Asian refining margins for jet fuel dipped on Thursday as global airlines have kept most of their flights grounded to prevent the spread of the coronavirus.
Refining margins or cracks for jet fuel fell on Thursday to $2.29 a barrel over Dubai crude during Asian trade, down from $2.51 per barrel a day earlier.
Cracks for the aviation fuel are currently over 71% lower than the historical average for this time of the year in the last 12 years, Refinitiv Eikon data showed.
Global airlines have grounded flights on international as well as domestic routes as countries around the world try to contain the pandemic, which has killed more than 21,000 people.
The International Air Transport Association (IATA) said on Thursday it has written to the heads of government of 18 countries in the Asia-Pacific region, appealing for emergency support to airlines due to the loss in air travel demand from the outbreak.
“Airlines are fighting for survival in every corner of the world. Travel restrictions and evaporating demand mean that, aside from cargo, there is almost no passenger business,” IATA Chief Executive Alexandre de Juniac said in a statement.
“There is a small and shrinking window for governments to provide a lifeline of financial support to prevent a liquidity crisis from shuttering the industry.”
Cash discounts for jet fuel JET-SIN-DIF widened to $2.45 per barrel to Singapore quotes on Thursday, the widest since November 2008. They were at a discount of $2.28 per barrel on Wednesday.
Meanwhile, cash differentials for 10 ppm gasoil GO10-SIN-DIF also widened their discounts to 40 cents per barrel to Singapore quotes on Thursday, compared with a 31-cent discount in the previous session.
Refining margins, also known as cracks, for gasoil with 10 ppm sulphur content inched lower to $10.17 per barrel over Dubai crude on Thursday, from $10.26 per barrel on Wednesday.
The regrade, the price spread between jet and gasoil, for April stood at minus $7.18 per barrel on Thursday, compared minus $7.05 on Wednesday.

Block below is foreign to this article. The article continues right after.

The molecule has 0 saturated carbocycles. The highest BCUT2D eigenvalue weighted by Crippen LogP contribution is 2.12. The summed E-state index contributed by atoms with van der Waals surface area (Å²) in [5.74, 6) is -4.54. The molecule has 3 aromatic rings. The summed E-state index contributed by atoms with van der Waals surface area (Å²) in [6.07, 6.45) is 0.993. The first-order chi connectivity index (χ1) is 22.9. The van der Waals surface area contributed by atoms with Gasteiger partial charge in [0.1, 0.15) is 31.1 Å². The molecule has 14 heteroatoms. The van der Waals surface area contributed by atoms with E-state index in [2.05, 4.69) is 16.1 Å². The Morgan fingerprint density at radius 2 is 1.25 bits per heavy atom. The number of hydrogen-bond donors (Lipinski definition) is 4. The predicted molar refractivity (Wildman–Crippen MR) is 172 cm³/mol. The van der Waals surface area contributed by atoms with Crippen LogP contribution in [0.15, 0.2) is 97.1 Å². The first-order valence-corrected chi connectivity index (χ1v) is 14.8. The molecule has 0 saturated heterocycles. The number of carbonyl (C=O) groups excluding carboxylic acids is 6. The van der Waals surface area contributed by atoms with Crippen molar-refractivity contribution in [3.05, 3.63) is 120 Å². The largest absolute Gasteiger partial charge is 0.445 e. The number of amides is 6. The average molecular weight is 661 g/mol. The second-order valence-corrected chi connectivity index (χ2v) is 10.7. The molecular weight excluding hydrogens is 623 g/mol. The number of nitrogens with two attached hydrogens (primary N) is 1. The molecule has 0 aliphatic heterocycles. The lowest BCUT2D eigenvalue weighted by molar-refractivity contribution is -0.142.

– Singapore onshore middle distillate stocks rose 6.5% to a six-month high of 13.1 million barrels in the week ended March 25, Enterprise Singapore data showed.
– Weekly middle distillate inventories have averaged 11.3 million barrels so far in 2020, compared with 11.1 million barrels in 2019, Reuters calculations showed.
– Overall, onshore middle distillate inventories were 15.2% higher year-on-year.
– U.S. crude oil stockpiles rose last week, but one-week demand for fuels showed its biggest drop since December in the first inkling that the coronavirus pandemic is denting the country’s energy demand.
– Distillate stockpiles, which include diesel and heating oil, fell by 679,000 barrels in the week to 124.4 million barrels, versus expectations for a 1.9 million-barrel drop.
SINGAPORE CASH DEALS
– No jet fuel trades, no gasoil deals
– Oil prices fell on Thursday following three days of gains, with the prospect of rapidly dwindling demand due to coronavirus travel bans and lockdowns offsetting hopes a U.S. $2 trillion emergency stimulus will shore up economic activity.
– From Canada and the Caribbean to the Baltic and Singapore, oil tanks around the world are filling fast, despite a 50%-100% jump in lease costs, as oil companies and traders scramble to park unwanted crude and refined products.
Source: Reuters (Reporting by Koustav Samanta; Editing by Sherry Jacob-Phillips)